Trekking through the thick forests, with the mountain gorillas only a few centimeters away from you, is a very touching and emotional experience.
With a slight nod, the guide invites us to look to our left. And there it is! The first mountain gorilla we see since we started trekking, an hour before. our march through a thick bush of wood is a young male who looks at us with the same curiosity with which we observe him.
In the thick bushes is a young male gorilla who looks at us with the same curiosity with which we observe him. All in silence. Expectant.
We are in Bwindi Impenetrable Forest, a national park in Uganda where almost half of the world population of these formidable primates live.
Here, at Bwindi, it is possible to observe closely one of the 11 families of gorillas that can be visited today, including Mubare, the first group that was authorized to be observed in 1993.
We followed the instructions of the safari guides and we walked stealthily over a bed of dead leaves and twisted roots amidst lush vegetation.
The next gorilla we discover is an adult female with a small child who, with childish clumsiness, cheerfully moves about in the bushes. As we enjoy the scene, the guide draws our attention again and we all hold our breath.
Just slightly ahead of us, with a straight and taut back, is the great silver back gorilla, Kabukojo, the head of the clan.
His presence is overwhelming. The large male mountain gorillas have 10 times the strength of any of us and can weigh up to over 200 kilograms. Before leaving we had been prepared for this exciting time.
“If the silver back appears, do not look at it in the eyes, lest it feels threatened,” they insisted.
“In addition, always maintain silence, do not make sudden movements and keep a minimum distance of five meters from the gorillas.”
These great gorillas in Uganda share 98% of our DNA, which is very close to the share of chimpanzees (99%) and orangutans (97%).
The number of gorillas left in the world is very limited, and their habitat is very small. Currently, the mountain gorillas live only in 3 areas, namely:-
- The jungles of the Virunga Mountains, between Rwanda and the Democratic Republic of Congo
- Their natural habitat in Uganda, the Bwindi Impenetrable Forest
- A small area of the Mgahinga national park, also in Uganda.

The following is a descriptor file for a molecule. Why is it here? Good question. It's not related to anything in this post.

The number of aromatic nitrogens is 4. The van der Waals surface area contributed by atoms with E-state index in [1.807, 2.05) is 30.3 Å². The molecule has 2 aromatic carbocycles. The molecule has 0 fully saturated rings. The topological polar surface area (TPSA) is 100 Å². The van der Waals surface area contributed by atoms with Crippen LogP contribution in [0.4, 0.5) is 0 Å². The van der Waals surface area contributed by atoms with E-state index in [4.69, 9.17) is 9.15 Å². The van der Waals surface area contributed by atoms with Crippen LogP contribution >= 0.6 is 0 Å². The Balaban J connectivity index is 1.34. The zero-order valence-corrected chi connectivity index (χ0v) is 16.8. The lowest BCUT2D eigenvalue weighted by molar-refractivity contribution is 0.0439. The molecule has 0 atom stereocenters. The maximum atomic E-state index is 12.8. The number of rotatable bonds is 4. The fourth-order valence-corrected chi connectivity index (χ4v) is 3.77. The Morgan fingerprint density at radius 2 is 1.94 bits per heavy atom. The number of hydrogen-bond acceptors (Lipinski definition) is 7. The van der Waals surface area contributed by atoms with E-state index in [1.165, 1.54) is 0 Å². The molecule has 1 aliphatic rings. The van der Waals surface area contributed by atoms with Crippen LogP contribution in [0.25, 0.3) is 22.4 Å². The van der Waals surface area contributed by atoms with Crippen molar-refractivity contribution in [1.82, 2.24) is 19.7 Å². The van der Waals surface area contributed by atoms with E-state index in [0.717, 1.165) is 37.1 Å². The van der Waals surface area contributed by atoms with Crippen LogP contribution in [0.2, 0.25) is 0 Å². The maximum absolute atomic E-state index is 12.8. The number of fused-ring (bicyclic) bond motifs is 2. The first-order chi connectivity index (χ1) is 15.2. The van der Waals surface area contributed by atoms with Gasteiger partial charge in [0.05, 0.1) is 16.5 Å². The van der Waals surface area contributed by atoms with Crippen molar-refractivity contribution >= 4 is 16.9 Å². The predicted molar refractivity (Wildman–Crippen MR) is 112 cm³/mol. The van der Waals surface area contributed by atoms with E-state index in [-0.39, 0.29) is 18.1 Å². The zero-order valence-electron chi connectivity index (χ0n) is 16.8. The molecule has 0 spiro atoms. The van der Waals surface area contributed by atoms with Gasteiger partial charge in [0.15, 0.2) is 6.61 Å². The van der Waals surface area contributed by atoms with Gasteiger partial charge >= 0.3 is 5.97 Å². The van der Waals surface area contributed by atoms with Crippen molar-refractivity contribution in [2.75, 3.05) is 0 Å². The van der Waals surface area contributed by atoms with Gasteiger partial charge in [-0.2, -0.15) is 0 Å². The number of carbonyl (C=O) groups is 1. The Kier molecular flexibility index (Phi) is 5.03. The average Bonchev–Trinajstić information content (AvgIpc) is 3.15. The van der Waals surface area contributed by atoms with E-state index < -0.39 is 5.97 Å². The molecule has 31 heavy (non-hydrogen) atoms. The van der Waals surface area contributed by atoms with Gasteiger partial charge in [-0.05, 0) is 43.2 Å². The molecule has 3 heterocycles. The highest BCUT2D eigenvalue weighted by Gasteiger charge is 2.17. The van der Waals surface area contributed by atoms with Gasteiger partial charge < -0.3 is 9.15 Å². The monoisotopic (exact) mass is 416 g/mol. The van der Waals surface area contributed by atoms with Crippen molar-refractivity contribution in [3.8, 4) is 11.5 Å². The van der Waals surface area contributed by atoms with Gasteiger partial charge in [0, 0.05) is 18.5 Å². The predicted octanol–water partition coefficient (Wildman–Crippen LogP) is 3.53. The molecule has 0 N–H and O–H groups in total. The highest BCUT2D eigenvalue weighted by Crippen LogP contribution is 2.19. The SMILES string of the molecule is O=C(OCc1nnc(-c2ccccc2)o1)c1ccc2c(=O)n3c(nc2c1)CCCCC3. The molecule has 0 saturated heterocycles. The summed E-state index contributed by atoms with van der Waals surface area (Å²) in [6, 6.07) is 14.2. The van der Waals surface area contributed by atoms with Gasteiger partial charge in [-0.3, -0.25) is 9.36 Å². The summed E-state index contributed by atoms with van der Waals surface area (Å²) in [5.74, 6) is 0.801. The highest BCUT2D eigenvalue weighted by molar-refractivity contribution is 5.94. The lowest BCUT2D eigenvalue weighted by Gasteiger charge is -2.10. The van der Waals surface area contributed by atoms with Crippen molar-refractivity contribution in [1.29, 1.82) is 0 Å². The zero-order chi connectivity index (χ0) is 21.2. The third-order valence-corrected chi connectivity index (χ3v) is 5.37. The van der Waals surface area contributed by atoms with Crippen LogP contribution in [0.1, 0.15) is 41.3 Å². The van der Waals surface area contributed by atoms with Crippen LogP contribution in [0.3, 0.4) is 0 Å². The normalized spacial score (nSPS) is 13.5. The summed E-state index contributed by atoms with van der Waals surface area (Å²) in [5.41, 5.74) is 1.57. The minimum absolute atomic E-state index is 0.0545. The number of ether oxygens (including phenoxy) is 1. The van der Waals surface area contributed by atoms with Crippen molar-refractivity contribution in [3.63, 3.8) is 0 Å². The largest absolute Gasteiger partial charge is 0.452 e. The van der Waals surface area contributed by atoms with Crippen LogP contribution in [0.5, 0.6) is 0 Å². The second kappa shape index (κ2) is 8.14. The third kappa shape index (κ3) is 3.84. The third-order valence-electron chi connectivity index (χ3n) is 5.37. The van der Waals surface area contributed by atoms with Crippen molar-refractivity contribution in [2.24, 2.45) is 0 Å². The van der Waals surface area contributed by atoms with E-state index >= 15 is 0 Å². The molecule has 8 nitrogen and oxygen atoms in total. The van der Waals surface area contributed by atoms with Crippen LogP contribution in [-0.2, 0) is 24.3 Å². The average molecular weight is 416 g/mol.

Although it depends on which family of these gentle giants you visit, gorilla trekking in Uganda usually lasts between three and six hours.
Such An Exciting Time
Hypnotized, we follow the movements of these prodigious herbivores that can live to 50 years. For about an hour (the maximum time allowed), we stay close to them and watch them play, wandering through the jungle, eating and cooling in their calm home.
Watching them in their natural habitat is a thrilling experience. One has the intimate feeling that behind those bright orange eyes of inquisitive gaze is someone strangely familiar.
Dian Fossey (1932-1985), the American primatologist who studied mountain gorillas for more than 20 years, would recall in her book Gorillas in the Mist, the impressions of her first encounter with the gorillas in Uganda:
“The noise preceded the sight, and the smell preceded both in the form of a penetrating stench of stall and musk, but which also reminded me of the human odor. Suddenly, a series of high-pitched screams ripped through the air, followed by the rhythmic sound of the dry blows that a large silver-colored back hit the chest. (…) Looking through the vegetation, we could distinguish a group of black primates with a hairy head that looked at us curiously. His bright eyes moved nervously under his bushy eyebrows as they tried to identify whether we were family friends or potential enemies. Immediately I was trapped by the physical magnificence of these enormous black gorillas that contrasted with the green of the thick foliage of the forest.”
Despite the peaceful nature of the mountain gorillas, it should be remembered that they are animals and that they react as such.
At one point during our trekking session, I went ahead of the rest of the group to accompany our safari guide in his follow-up on the silver-back gorilla, which, annoyed by the persecution, suddenly stirred.
Grunting and shouting, he shook his fangs sharply, shook his arms violently, and stood within three feet of us.
Everything happened quickly. I felt the guide’s firm hand resting on my arm to prevent my foreseeable instinctive reaction away from the danger, something unwise in such circumstances, for to flee would be to incite the animal to complete its attack.
Luckily the gorilla decided to go his way!
About 880 Gorillas (September 2017)
Ever since the 1988 film Gorillas in the Mist, starring Sigourney Weaver, spread Dian Fossey’s struggle for the protection of the great apes of the forest, the mountain gorilla population has been fortunately growing.
Of the 250 specimens surveyed in the 1970s, the number of gorillas has grown to about 880.
The combined action of pressure from international agencies and organizations and the economic interest of the Governments of Rwanda, Congo, and Uganda in nature tourism is encouraging the slow but progressive recovery of gorilla populations.